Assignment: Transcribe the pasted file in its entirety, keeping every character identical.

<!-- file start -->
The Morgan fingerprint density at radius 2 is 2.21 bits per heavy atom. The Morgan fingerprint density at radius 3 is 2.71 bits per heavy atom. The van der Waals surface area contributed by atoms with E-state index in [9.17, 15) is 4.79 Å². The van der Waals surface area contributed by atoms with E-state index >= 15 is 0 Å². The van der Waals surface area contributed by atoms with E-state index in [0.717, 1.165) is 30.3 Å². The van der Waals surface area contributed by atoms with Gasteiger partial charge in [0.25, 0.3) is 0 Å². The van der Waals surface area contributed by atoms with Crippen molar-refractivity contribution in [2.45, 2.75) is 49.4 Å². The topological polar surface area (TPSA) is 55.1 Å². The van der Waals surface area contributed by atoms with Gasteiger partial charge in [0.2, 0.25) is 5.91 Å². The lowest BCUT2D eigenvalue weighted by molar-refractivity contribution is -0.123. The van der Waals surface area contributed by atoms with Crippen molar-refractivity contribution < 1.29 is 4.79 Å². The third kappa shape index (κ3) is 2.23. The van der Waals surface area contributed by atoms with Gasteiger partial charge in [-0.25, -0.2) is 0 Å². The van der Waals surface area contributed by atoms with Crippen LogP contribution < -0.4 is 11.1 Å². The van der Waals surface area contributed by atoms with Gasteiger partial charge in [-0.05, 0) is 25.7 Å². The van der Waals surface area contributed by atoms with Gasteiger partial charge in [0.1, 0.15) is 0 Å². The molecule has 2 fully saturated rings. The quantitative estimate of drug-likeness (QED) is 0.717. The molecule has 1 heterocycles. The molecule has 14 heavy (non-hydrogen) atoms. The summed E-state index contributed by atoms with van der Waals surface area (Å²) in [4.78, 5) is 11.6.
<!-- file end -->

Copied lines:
The Morgan fingerprint density at radius 2 is 2.21 bits per heavy atom. The Morgan fingerprint density at radius 3 is 2.71 bits per heavy atom. The van der Waals surface area contributed by atoms with E-state index in [9.17, 15) is 4.79 Å². The van der Waals surface area contributed by atoms with E-state index >= 15 is 0 Å². The van der Waals surface area contributed by atoms with E-state index in [0.717, 1.165) is 30.3 Å². The van der Waals surface area contributed by atoms with Gasteiger partial charge in [0.25, 0.3) is 0 Å². The van der Waals surface area contributed by atoms with Crippen molar-refractivity contribution in [2.45, 2.75) is 49.4 Å². The topological polar surface area (TPSA) is 55.1 Å². The van der Waals surface area contributed by atoms with Gasteiger partial charge in [0.2, 0.25) is 5.91 Å². The lowest BCUT2D eigenvalue weighted by molar-refractivity contribution is -0.123. The van der Waals surface area contributed by atoms with Crippen molar-refractivity contribution < 1.29 is 4.79 Å². The third kappa shape index (κ3) is 2.23. The van der Waals surface area contributed by atoms with Gasteiger partial charge in [-0.25, -0.2) is 0 Å². The van der Waals surface area contributed by atoms with Crippen LogP contribution < -0.4 is 11.1 Å². The van der Waals surface area contributed by atoms with Gasteiger partial charge in [-0.05, 0) is 25.7 Å². The van der Waals surface area contributed by atoms with Gasteiger partial charge in [0.1, 0.15) is 0 Å². The molecule has 2 fully saturated rings. The quantitative estimate of drug-likeness (QED) is 0.717. The molecule has 1 heterocycles. The molecule has 14 heavy (non-hydrogen) atoms. The summed E-state index contributed by atoms with van der Waals surface area (Å²) in [4.78, 5) is 11.6.